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A Trip To York & What I Read



During our trip to England this spring, we stayed in York, for a week and saw many wonderful historic sites and learned so much. I had bought a few books in York the last time we had visited. One of the books was called Gentleman Jack: The Real Anne Lister by Anne Choma. It was a great read! I love books, stories and movies based on true events.


Just a little history, Anne Lister lived in the late 1700s and early 1800s in Shibden in West Yorkshire and has been credited with being the first woman to live an openly lesbian lifestyle. It’s incredible to think that she managed to do this back in those days! She She inherited a small estate in Shibden and was a minor landowner, which was also rare during that time. She dressed in all black, in mens’ clothing, including a tall hat and there are several recorded comments about her masculinity. Because of the way she dressed and carried herself, and her sometimes gruff man, she became known locally as Gentleman Jack.


Anne Lister knew she was lesbian from an early age, even though that word hadn’t been invented yet. She kept a diary of her life as a minor landowner, and the challenges of daily life, but she also kept a detailed diary of her romances. Knowing that her love life was something society did not approve of, she and one of her early lovers, created their own language and communicated using this written language! It was comprised of symbols from the Greek alphabet, the zodiac and math symbols. She was fairly explicit in describing some of her encounters with women, as she searched for a life partner. She knew she wanted to be in a marriage with one loving woman.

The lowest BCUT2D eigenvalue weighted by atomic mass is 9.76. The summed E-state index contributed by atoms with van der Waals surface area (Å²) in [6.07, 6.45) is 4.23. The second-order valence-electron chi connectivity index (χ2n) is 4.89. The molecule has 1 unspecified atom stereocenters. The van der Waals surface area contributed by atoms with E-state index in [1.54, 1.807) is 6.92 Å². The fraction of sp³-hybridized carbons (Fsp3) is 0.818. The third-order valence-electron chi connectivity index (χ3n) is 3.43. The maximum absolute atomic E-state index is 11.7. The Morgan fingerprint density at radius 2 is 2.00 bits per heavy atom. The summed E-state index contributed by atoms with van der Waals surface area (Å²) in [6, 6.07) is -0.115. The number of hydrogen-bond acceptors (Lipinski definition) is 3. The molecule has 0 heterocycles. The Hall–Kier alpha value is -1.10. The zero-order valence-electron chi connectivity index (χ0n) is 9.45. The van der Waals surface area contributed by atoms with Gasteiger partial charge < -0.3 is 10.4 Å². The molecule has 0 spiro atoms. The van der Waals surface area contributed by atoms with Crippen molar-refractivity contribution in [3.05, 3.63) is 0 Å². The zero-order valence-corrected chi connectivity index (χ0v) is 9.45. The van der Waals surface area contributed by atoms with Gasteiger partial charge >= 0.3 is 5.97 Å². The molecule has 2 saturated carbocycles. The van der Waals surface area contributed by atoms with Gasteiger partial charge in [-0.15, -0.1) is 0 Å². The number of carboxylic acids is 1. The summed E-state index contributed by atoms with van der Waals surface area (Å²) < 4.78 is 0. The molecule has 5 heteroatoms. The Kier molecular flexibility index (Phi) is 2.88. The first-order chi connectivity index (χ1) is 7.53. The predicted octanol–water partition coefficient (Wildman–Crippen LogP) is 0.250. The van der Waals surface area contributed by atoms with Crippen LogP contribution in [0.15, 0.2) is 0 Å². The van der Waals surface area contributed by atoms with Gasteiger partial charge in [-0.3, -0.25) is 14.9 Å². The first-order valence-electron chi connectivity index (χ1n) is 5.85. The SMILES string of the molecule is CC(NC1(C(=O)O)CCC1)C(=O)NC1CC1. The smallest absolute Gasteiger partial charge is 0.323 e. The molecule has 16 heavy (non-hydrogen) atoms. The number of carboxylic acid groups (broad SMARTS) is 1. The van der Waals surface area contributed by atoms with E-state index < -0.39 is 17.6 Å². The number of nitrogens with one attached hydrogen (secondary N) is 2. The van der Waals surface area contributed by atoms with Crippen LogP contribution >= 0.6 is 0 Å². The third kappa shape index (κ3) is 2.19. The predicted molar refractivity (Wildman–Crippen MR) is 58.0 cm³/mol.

Anne Lister’s diaries continued until her death and were contained in 26 volumes as well as letters and scraps of paper. During her lifetime, she wrote more than five million words! Interestingly, she did eventually find a woman who stayed with her – she had made relationships over the years, some lasting for years. Ann Walker and Anne Lister wanted to seal their commitment to one another and took communion together on Easter Sunday in 1834, at Holy Trinity Church in Goodramgate, York. This they considered their vows and ceremony and considered themselves wed. The church is considered by some to be the first place in Britain a lesbian couple was married, and it is interesting to note that a blue plaque has been installed outside the church, on the garden wall, commemorating this historic event.


After reading the book, I was intrigued by this bit of fascinating but obscure history. I wanted to see Shibden, as there is a museum there, but we didn’t have time. I also wanted to go to this church and see the plaque. I did some research and found the church in York. If anyone is interested, I could write more about Anne Lister, and how her diaries got deciphered and almost got destroyed! That’s an interesting part of the story as well.


I really enjoyed this book, and there are a few movies and now a new TV series you might want to check out.


Happy reading!


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